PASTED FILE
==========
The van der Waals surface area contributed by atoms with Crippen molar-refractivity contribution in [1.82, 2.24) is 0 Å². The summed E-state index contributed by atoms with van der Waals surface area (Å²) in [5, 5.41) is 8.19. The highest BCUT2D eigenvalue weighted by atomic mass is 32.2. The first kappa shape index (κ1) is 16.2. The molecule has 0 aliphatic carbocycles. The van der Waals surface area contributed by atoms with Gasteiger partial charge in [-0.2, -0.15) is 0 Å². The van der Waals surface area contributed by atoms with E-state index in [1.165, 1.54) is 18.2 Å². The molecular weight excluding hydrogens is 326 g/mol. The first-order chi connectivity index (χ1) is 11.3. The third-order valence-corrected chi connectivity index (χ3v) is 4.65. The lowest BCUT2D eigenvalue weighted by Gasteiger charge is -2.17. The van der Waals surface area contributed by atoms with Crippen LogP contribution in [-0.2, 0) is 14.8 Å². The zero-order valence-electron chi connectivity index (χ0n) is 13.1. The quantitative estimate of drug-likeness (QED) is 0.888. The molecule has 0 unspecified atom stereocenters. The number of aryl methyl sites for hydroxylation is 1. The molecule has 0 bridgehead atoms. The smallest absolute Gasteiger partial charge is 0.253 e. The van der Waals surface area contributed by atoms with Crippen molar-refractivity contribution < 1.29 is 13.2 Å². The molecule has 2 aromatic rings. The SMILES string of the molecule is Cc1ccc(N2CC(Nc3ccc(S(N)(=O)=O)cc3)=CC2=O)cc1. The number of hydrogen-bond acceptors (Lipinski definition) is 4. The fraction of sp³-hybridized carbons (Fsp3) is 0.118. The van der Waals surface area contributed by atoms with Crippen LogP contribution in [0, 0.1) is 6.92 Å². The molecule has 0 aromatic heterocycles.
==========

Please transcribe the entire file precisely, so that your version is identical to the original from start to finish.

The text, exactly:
The van der Waals surface area contributed by atoms with Crippen molar-refractivity contribution in [1.82, 2.24) is 0 Å². The summed E-state index contributed by atoms with van der Waals surface area (Å²) in [5, 5.41) is 8.19. The highest BCUT2D eigenvalue weighted by atomic mass is 32.2. The first kappa shape index (κ1) is 16.2. The molecule has 0 aliphatic carbocycles. The van der Waals surface area contributed by atoms with Gasteiger partial charge in [-0.2, -0.15) is 0 Å². The van der Waals surface area contributed by atoms with E-state index in [1.165, 1.54) is 18.2 Å². The molecular weight excluding hydrogens is 326 g/mol. The first-order chi connectivity index (χ1) is 11.3. The third-order valence-corrected chi connectivity index (χ3v) is 4.65. The lowest BCUT2D eigenvalue weighted by Gasteiger charge is -2.17. The van der Waals surface area contributed by atoms with Crippen LogP contribution in [-0.2, 0) is 14.8 Å². The zero-order valence-electron chi connectivity index (χ0n) is 13.1. The quantitative estimate of drug-likeness (QED) is 0.888. The molecule has 0 unspecified atom stereocenters. The number of aryl methyl sites for hydroxylation is 1. The molecule has 0 bridgehead atoms. The smallest absolute Gasteiger partial charge is 0.253 e. The van der Waals surface area contributed by atoms with Crippen molar-refractivity contribution < 1.29 is 13.2 Å². The molecule has 2 aromatic rings. The SMILES string of the molecule is Cc1ccc(N2CC(Nc3ccc(S(N)(=O)=O)cc3)=CC2=O)cc1. The number of hydrogen-bond acceptors (Lipinski definition) is 4. The fraction of sp³-hybridized carbons (Fsp3) is 0.118. The van der Waals surface area contributed by atoms with Crippen LogP contribution in [0, 0.1) is 6.92 Å². The molecule has 0 aromatic heterocycles.